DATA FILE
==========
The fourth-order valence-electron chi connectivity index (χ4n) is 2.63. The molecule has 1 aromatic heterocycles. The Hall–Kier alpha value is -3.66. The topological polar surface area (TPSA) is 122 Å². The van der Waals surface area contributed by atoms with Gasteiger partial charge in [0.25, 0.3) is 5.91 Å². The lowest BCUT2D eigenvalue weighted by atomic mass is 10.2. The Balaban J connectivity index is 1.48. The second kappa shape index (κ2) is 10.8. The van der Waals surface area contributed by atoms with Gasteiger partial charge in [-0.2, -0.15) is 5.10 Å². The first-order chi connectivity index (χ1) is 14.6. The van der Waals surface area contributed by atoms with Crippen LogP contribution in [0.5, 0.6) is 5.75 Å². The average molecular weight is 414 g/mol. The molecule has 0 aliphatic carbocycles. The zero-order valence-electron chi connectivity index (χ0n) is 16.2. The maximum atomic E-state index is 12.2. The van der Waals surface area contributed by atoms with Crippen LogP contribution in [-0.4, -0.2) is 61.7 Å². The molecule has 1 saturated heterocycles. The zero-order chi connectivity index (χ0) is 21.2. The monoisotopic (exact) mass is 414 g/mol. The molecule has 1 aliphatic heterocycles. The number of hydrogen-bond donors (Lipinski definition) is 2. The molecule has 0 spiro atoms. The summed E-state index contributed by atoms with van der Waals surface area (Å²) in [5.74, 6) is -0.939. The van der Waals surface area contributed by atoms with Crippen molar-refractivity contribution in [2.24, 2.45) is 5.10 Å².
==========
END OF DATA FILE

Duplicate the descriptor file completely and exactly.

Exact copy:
The fourth-order valence-electron chi connectivity index (χ4n) is 2.63. The molecule has 1 aromatic heterocycles. The Hall–Kier alpha value is -3.66. The topological polar surface area (TPSA) is 122 Å². The van der Waals surface area contributed by atoms with Gasteiger partial charge in [0.25, 0.3) is 5.91 Å². The lowest BCUT2D eigenvalue weighted by atomic mass is 10.2. The Balaban J connectivity index is 1.48. The second kappa shape index (κ2) is 10.8. The van der Waals surface area contributed by atoms with Gasteiger partial charge in [-0.2, -0.15) is 5.10 Å². The first-order chi connectivity index (χ1) is 14.6. The van der Waals surface area contributed by atoms with Crippen LogP contribution in [0.5, 0.6) is 5.75 Å². The average molecular weight is 414 g/mol. The molecule has 0 aliphatic carbocycles. The zero-order valence-electron chi connectivity index (χ0n) is 16.2. The maximum atomic E-state index is 12.2. The van der Waals surface area contributed by atoms with Crippen LogP contribution in [-0.4, -0.2) is 61.7 Å². The molecule has 1 saturated heterocycles. The zero-order chi connectivity index (χ0) is 21.2. The monoisotopic (exact) mass is 414 g/mol. The molecule has 1 aliphatic heterocycles. The number of hydrogen-bond donors (Lipinski definition) is 2. The molecule has 0 spiro atoms. The summed E-state index contributed by atoms with van der Waals surface area (Å²) in [5.74, 6) is -0.939. The van der Waals surface area contributed by atoms with Crippen molar-refractivity contribution in [2.24, 2.45) is 5.10 Å².